Copyrighting Your Music In The USA And Internationally

Posted by Aaron Davison on Thursday, September 6, 2012 Under: September 2012

Technically speaking, the minute you write a song, it's your intellectual property and by default you own the "copyright".  In other words it's your creation and you have the right to copy, distribute and sell your creation.  After all, it's your property, why wouldn't you?
 
The problem is that if someone were to ever steal your creation and claim it as their own, if you haven't registered your copyright with the US Copyright Office, it can be pretty tricky proving that your song is actually your song.
 
Copyrighting your music is not a pre-requisite per se to licensing your music.  You don't have to copyright your music in order to license your music in tv and films.  But it's a good idea to do if you can afford the fee, which is currently $35.00 online or $65.00 offline. 
 
I really don't hear that many stories of people having their music stolen, but it does happen and the more you're out there pitching your music, the greater the odds of it happening are. By registering your copyright with the US Copyright Office you're creating a legal paper trail that will allow you to prove that a song is yours if someone were to ever try and steal your songs and pass them off as their own.

So the bottom line on copyrighting your music is that if you can afford to do it, you should.  The chances of someone stealing your music and profiting from it is probably pretty slim, but it could happen, and for just $35.00 (for up to 30 titles) you can buy your self the peace of mind that comes with knowing your songs are protected.

For more information, visit the US Copyright Office's website:
 
Copyright Laws Outside Of The US

Copyright protection rules are fairly similar worldwide, due to several international copyright treaties, the most important being the Berne Convention. Per this treaty, all member countries -- and there are over 100, including practically all industrialized nations -- must afford copyright protection to writers who are residents of any member country.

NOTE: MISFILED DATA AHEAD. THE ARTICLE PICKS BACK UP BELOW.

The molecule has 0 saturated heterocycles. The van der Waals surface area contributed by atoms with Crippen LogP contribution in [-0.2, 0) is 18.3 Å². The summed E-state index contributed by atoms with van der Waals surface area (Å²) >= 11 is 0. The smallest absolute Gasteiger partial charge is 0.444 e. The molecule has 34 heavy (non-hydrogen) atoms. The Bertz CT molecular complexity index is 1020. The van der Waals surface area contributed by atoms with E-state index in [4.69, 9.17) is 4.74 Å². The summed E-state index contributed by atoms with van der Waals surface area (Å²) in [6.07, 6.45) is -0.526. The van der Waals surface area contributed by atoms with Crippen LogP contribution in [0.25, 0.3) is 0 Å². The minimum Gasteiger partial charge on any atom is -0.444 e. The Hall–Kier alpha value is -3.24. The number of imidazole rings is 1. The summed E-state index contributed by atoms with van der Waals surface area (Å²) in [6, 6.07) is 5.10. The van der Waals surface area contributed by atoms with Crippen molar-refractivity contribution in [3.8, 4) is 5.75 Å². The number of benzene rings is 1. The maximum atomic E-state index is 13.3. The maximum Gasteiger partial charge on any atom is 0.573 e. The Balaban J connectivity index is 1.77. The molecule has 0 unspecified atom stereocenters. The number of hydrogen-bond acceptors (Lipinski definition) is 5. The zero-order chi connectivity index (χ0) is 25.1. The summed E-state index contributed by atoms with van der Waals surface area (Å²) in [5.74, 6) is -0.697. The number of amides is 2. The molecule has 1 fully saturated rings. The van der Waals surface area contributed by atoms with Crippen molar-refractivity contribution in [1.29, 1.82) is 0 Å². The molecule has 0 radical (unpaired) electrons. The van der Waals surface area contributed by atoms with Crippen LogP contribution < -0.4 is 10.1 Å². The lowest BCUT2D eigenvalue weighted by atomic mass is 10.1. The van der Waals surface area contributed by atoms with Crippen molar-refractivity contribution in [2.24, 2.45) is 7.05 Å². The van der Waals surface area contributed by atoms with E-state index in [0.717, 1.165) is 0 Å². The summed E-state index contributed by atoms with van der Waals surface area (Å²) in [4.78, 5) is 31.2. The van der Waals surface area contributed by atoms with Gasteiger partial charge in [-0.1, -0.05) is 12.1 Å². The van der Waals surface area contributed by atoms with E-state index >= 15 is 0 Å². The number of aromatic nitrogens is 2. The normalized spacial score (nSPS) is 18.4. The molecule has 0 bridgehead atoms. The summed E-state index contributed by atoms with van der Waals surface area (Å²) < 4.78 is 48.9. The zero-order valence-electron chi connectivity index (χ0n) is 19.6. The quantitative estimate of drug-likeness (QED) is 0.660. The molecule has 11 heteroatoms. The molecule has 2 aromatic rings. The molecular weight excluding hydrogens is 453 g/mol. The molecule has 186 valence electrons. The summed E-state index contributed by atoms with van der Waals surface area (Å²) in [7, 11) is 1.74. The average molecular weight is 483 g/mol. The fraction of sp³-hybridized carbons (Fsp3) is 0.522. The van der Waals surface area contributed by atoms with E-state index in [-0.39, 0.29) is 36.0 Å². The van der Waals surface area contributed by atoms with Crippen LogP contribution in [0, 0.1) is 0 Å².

Per the Berne Convention, all member countries must offer copyright protection that lasts for at least the life of the writer, plus 50 years, and must be automatic without the need for the author to take any legal steps to preserve the copyright.

In addition to the Berne Convention, the General Agreement on Tariffs and Trade treaty (GATT), contains a number of provisions that affect copyright protection in most industrialized nations.

Together, the Berne Copyright Convention and the GATT treaty allow U.S. writers to enforce their copyrights and protect their works in most industrialized nations, and allow the residents of those nations to enforce their copyrights in the United States.


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In : September 2012 


Tags: music licensing  copyright music 
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